WASHINGTON (Reuters) - U.S. non-farm productivity fell at its sharpest pace in six years in the first quarter as harsh winter weather depressed output, leading to a jump in labor-related production costs.
The Labor Department on Wednesday revised productivity data to show it tumbling at a 3.2 percent annual rate. That was the biggest drop since the first quarter of 2008. It had initially been reported falling at a 1.7 percent rate.
The drop in productivity, which mirrored a decline in economic growth during the same period, is likely temporary.
Economists had expected productivity, which measures hourly output per worker, would be revised down to show it contracting at a 2.7 percent pace.
It increased at a 2.3 percent pace in the fourth quarter.
The economy was slammed by an unusually cold winter and businesses accumulating inventories at a slower pace. There are signs, however, that growth has since rebounded.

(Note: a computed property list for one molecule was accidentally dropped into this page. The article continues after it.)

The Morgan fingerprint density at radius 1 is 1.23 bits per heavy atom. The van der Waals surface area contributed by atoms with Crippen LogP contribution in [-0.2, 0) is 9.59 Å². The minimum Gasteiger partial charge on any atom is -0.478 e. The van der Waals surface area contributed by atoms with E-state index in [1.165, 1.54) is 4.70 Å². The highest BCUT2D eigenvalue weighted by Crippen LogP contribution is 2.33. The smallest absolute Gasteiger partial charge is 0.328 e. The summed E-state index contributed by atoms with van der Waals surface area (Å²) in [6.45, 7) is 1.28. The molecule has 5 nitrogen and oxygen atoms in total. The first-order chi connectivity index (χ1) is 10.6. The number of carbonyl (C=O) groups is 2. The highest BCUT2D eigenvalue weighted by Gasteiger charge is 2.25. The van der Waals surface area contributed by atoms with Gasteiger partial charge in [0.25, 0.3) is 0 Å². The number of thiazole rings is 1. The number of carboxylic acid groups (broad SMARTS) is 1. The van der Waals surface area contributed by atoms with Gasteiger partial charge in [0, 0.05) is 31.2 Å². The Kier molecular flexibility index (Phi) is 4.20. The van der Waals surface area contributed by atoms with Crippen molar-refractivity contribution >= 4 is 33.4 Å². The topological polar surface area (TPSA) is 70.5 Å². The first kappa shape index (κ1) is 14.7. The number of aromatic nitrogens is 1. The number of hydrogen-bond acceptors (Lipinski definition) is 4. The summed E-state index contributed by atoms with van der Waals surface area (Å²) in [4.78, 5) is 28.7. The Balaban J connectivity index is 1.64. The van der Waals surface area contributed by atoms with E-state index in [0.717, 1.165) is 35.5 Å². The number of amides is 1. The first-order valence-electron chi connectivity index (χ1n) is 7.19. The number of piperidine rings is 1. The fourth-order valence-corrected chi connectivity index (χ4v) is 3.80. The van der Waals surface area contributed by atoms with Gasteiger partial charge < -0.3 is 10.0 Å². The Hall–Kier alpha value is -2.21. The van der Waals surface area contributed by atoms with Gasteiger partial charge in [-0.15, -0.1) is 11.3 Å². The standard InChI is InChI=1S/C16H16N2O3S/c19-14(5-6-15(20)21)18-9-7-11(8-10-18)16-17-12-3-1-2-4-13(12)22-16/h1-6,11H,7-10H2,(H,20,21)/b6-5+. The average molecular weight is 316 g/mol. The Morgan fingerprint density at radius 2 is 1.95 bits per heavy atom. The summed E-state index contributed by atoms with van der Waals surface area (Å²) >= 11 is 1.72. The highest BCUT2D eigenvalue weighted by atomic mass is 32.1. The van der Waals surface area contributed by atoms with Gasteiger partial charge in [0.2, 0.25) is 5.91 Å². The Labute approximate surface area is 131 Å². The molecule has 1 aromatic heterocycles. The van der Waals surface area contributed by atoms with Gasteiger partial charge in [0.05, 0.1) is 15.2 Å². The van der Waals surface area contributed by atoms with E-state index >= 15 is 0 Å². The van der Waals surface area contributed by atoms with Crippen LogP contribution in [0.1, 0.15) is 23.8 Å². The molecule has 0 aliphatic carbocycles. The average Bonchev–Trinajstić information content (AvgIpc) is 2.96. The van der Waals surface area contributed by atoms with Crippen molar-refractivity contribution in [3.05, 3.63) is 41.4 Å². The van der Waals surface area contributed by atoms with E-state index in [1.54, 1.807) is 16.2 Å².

Economists expect gross domestic product growth to top a 3.5 percent rate this quarter, after declining at a 1.0 percent pace in the first three months of the year.
The trend in productivity, however, remains modestly up. Compared to the first quarter of 2013, productivity increased 1.0 percent rather than 1.4 percent.
Workers put in more hours in the first quarter but with output falling, that raised labor costs. Unit labor costs, the price of labor per single unit of output, surged at a revised 5.7 percent rate.
It was the biggest rise in unit labor costs since the fourth quarter of 2012. Unit labor costs were previously reported to have increased at a 4.2 percent rate. They fell at a 0.6 percent rate in the fourth quarter.
Despite the jump last quarter, there was little sign that wage inflation was igniting. Unit labor costs rose by a revised 1.2 percent compared to the first quarter of 2013. They had previously been reported to have increased at a 0.9 percent rate.
Reporting by Lucia Mutikani; Editing by Andrea Ricci